How Long to Wear Compression Socks for Edema?

Have you noticed that your feet, legs, and ankles are swollen, uncomfortable, and tender to the touch? If so, then it’s likely that you are retaining water in your lower extremities, a condition that is medically referred to as “edema”. There are several factors that can lead to the development of edema, and typically, this condition can be self-diagnosed. If you suspect that you are suffering from edema, you should speak to a health care professional to confirm the diagnosis and to receive recommendations for managing the condition. Compression socks can be an effective way to manage the swelling and discomfort that is caused by the water retention that is associated with edema.

If you suffer from edema and compression socks have been recommended, you want to make sure that you are wearing them properly, and that means that you are probably wondering how long you should wear them. To find out how to properly wear compression socks for edema – including how long you should wear them – keep on reading.

How Long to Wear Compression Socks for Edema?

What is Edema?

The term “edema” describes swelling, and that swelling occurs as a result of fluid retention in the bodily tissues. The buildup of fluid can occur for a variety of reasons. Some of the most common causes include:

  • Pregnancy.
  • Standing for prolonged periods of time.
  • Blunt force trauma.
  • Allergic reactions.
  • Inactivity (as a result of being confined in a bed or a wheel chair, for example).
  • Poor blood circulation.

In severe cases, edema may cause more than swelling and pain; it can also cause severe health issues, such as kidney disease, liver damage, restricted blood flow to the legs, feet, and toes, varicose veins, hypoalbuminemia (a deficiency of albumin), and deep vein thrombosis (DVT, or deep vein blood clots).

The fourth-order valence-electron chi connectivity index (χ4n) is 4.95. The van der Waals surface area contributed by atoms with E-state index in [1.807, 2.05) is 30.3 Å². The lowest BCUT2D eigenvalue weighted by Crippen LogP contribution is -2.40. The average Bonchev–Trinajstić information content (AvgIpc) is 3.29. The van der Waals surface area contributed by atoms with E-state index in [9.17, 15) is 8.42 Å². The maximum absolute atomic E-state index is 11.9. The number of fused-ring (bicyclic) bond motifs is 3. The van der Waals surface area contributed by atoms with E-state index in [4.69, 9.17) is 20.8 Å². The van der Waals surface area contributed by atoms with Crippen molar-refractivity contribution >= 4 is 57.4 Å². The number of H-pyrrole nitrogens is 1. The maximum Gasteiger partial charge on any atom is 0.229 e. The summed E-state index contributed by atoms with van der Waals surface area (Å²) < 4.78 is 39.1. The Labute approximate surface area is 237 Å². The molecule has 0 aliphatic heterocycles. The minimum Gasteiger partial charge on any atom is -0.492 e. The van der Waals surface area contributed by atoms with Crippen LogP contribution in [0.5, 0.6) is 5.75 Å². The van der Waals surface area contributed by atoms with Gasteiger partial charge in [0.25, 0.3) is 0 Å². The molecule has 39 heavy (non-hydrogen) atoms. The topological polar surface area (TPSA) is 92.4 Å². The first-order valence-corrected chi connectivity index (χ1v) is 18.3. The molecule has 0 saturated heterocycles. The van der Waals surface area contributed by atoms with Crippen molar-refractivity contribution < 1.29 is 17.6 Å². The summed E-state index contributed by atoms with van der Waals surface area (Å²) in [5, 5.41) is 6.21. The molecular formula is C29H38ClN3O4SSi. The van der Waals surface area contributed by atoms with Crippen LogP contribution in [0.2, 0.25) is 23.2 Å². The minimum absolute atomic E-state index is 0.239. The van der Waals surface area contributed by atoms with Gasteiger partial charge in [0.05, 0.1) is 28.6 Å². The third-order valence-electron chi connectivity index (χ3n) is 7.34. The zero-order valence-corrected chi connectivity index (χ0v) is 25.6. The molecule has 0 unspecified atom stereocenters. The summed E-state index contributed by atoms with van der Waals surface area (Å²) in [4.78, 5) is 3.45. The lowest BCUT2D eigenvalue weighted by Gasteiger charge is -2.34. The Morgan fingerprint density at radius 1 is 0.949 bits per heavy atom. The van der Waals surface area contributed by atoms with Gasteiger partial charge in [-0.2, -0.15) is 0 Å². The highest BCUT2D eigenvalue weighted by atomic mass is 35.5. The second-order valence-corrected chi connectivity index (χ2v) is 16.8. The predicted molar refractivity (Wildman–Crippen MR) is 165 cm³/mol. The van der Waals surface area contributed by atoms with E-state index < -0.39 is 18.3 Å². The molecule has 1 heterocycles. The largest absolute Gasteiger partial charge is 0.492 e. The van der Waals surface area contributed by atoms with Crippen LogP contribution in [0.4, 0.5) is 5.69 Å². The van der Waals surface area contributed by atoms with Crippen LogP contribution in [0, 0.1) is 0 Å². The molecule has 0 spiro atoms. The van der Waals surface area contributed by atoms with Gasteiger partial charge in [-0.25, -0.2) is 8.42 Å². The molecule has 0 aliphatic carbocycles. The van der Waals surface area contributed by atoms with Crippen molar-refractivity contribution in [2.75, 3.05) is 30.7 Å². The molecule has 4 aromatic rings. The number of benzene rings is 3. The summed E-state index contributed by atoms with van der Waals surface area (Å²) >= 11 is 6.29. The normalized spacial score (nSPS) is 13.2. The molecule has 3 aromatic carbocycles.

In mild cases, the fluid retention can be uncomfortable and unsightly; however, in severe cases, edema can be exceptionally painful and can even restrict movement. When edema restricts movement, a snowball effect can occur, as the condition decreases your movement, and decreased movement increases the swelling and pain that edema causes.

How do Compression Socks Treat Edema?

As mentioned, compression socks are one of the most common methods used for the treatment of edema. Why? Well, because these specialized socks are designed to apply pressure to the calves and ankles, and that pressure helps to reduce the fluid retention and pain that is associated with edema. Some types of compression socks apply graduated compression to the lower extremities, meaning that the highest amount of pressure is applied to the ankles and the pressure gets lesser as the socks move up the legs and into the calves, and perhaps into the thighs (depending on the height of the socks).

Since compression socks increase the amount of pressure on the legs, they help to improve circulation, which will help to circulate blood back to the heart in a timely manner, preventing it from pooling in the ankles and feet. Compression socks not only help to improve the circulation of blood, but they also help to prevent other types of fluids from getting trapped in and building up in the lower legs.